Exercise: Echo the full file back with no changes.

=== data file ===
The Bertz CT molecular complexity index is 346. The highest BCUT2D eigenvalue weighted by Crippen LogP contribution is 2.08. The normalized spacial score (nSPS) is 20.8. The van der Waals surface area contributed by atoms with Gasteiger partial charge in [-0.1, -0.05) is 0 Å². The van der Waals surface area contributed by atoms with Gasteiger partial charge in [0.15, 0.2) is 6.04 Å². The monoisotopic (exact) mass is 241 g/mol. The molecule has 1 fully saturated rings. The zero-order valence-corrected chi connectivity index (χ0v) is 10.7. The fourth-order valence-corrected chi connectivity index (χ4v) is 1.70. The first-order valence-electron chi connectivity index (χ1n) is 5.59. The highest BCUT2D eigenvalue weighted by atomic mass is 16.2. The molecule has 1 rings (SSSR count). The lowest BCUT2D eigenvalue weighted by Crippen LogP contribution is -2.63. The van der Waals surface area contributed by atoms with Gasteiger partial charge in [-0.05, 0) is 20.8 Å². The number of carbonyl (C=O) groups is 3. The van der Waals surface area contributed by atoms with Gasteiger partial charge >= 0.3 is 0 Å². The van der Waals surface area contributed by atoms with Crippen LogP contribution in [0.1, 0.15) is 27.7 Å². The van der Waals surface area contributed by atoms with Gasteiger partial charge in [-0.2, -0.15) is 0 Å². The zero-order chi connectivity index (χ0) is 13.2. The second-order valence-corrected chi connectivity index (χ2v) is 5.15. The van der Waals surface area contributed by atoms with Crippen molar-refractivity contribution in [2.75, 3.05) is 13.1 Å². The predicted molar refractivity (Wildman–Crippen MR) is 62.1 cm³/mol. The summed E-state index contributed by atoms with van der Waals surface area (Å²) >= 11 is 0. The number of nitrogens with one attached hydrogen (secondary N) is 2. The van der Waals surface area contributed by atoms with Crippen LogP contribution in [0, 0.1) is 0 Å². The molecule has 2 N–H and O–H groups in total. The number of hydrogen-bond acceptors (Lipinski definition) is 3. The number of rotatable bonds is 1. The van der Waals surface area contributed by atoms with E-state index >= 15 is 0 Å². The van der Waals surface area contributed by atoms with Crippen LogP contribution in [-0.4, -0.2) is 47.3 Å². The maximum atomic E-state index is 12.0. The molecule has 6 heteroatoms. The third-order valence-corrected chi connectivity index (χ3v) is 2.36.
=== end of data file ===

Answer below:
The Bertz CT molecular complexity index is 346. The highest BCUT2D eigenvalue weighted by Crippen LogP contribution is 2.08. The normalized spacial score (nSPS) is 20.8. The van der Waals surface area contributed by atoms with Gasteiger partial charge in [-0.1, -0.05) is 0 Å². The van der Waals surface area contributed by atoms with Gasteiger partial charge in [0.15, 0.2) is 6.04 Å². The monoisotopic (exact) mass is 241 g/mol. The molecule has 1 fully saturated rings. The zero-order valence-corrected chi connectivity index (χ0v) is 10.7. The fourth-order valence-corrected chi connectivity index (χ4v) is 1.70. The first-order valence-electron chi connectivity index (χ1n) is 5.59. The highest BCUT2D eigenvalue weighted by atomic mass is 16.2. The molecule has 1 rings (SSSR count). The lowest BCUT2D eigenvalue weighted by Crippen LogP contribution is -2.63. The van der Waals surface area contributed by atoms with Gasteiger partial charge in [-0.05, 0) is 20.8 Å². The number of carbonyl (C=O) groups is 3. The van der Waals surface area contributed by atoms with Gasteiger partial charge >= 0.3 is 0 Å². The van der Waals surface area contributed by atoms with Crippen LogP contribution in [0.1, 0.15) is 27.7 Å². The van der Waals surface area contributed by atoms with Gasteiger partial charge in [-0.2, -0.15) is 0 Å². The zero-order chi connectivity index (χ0) is 13.2. The second-order valence-corrected chi connectivity index (χ2v) is 5.15. The van der Waals surface area contributed by atoms with Crippen molar-refractivity contribution in [2.75, 3.05) is 13.1 Å². The predicted molar refractivity (Wildman–Crippen MR) is 62.1 cm³/mol. The summed E-state index contributed by atoms with van der Waals surface area (Å²) >= 11 is 0. The number of nitrogens with one attached hydrogen (secondary N) is 2. The van der Waals surface area contributed by atoms with Crippen LogP contribution in [0, 0.1) is 0 Å². The molecule has 2 N–H and O–H groups in total. The number of hydrogen-bond acceptors (Lipinski definition) is 3. The number of rotatable bonds is 1. The van der Waals surface area contributed by atoms with E-state index >= 15 is 0 Å². The van der Waals surface area contributed by atoms with Crippen LogP contribution in [-0.4, -0.2) is 47.3 Å². The maximum atomic E-state index is 12.0. The molecule has 6 heteroatoms. The third-order valence-corrected chi connectivity index (χ3v) is 2.36.